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Protecting Children In Foster Homes

The House in Oregon unanimously passed a bill on the medicating of foster children. The bill, House Bill 3114, is expected to go on and pass in the Senate as well. This bill, when it becomes law, will allow for more oversight of foster children on psychiatric drugs.

Children in state foster care — even kids younger than 4 — are being prescribed powerful antidepressant and antipsychotic drugs.

Oregon, like other states, has a big need for such legislation.

A November 2007 investigation by The Oregonian found children in foster care were prescribed psychiatric medications at four times the rate of other children covered by Medicaid. The newspaper also found that state laws and rules governing the use of psychiatric medications by kids in foster care were often ignored, and that hundreds of children were taking several prescription drugs with little or no state scrutiny.

More recent numbers show 1,461 children, about 20 percent of the kids in foster care last October, were prescribed at least one psychiatric drug. Those drugs include Ritalin, prescribed for attention-deficit disorder, as well as antidepressants such as Prozac and Zoloft.

5 out of 6 children in Oregon placed in Foster care, the above mentioned study showed, did not receive a mental health assessment within 60 days as required by law.

With the recent death of Gabriel Myers in Florida, a 7 year old boy who committed suicide, the need for more legislation by other states to protect children in foster care has become glaringly obvious.

The bill would also require an annual review of the child’s medication when the child is on more than 2 drugs or when the child is under the age of 6 years.

Being a former foster child myself I have seen this problem first hand. I will say some kids need the meds but most don’t. A lot of foster parents like the kids to be drugged so they are easier to deal with. There are the few exceptions where there are great foster parents out there that make the kids their own family but it is rare. I hope they get the system fixed one of these days so the kid’s don’t suffer.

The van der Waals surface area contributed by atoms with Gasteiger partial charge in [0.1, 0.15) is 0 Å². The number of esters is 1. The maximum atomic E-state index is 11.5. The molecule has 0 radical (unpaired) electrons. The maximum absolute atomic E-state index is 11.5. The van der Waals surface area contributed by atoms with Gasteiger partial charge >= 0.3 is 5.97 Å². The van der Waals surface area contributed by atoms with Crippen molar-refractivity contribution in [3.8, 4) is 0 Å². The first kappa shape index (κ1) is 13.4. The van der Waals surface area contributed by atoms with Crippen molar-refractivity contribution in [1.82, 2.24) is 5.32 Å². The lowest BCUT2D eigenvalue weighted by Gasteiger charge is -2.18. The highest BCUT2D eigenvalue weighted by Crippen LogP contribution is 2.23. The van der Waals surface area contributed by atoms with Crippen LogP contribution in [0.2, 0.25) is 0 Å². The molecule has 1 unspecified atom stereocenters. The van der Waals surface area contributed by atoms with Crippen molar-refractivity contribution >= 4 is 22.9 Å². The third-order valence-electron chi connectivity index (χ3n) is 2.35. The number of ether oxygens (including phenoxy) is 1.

Commented Missy Sauce (not her real name), a former foster child.

My fear is that perhaps this bill doesn’t go far enough towards protecting Oregon’s children.

“There’s an incredible increase of awareness,” Kelley-Siel said.

For example, agency rules encourage second medical opinions in cases where the children are younger than 6 or where kids are taking several psychiatric drugs at once.

Oregon House passes bill on foster kids’ medication
by Michelle Cole, The Oregonian
Wednesday June 17, 2009, 7:49 PM

Second opinions are required by law in Florida for foster children under 6.

Acting more quixotically than the Oregon House, an FDA panel voted for approval of 2 of the 3 drugs it was evaluating for use on children. 1 of the 2 drugs, the advisory committee suggested, should have only limited use, while the committee deadlocked regarding a 3rd.

BOSTON (MarketWatch) — An advisory panel of the Food and Drug Administration recommended late Wednesday that two leading antipsychotic medications, AstraZeneca PLC’s /quotes/comstock/13*!azn/quotes/nls/azn (AZN 44.68, +0.82, +1.87%) Seroquel and Eli Lilly & Co.s’ /quotes/comstock/13*!lly/quotes/nls/lly (LLY 33.71, -0.14, -0.41%) Zyprexa be approved for use in teenagers and certain children suffering from biopolar disorder or schizophrenia. The panel also advised that Zyprexa only be prescribed to patients who have failed to adequately respond to other medications because it has been associated with unhealthy weight gain in some users, according to The Wall Street Journal. The panel was split on whether to recommend the agency approve Pfizer Inc.’s /quotes/comstock/13*!pfe/quotes/nls/pfe (PFE 15.00, +0.08, +0.54%) Geodon for pediatric patients. All three drugs are currently approved for adult use. While the FDA is not bound to the decisions of its advisory panels, it generally follows them.

By Val Brickates Kennedy
Jun 11, 2009, 9:36 a.m. EST
FDA panel recommends psych drugs for teens

Obviously, given these conclusions, members of that FDA panel have financial ties to the drug companies. You can expect more health problems to develop in our children as a consequence of being prescribed these drugs.

Advising on Zyprexa use is, of course, nothing like real oversight, or anything that has teeth. Here, in a nutshell, is yet another reason why states must enact legislation to protect children in foster care.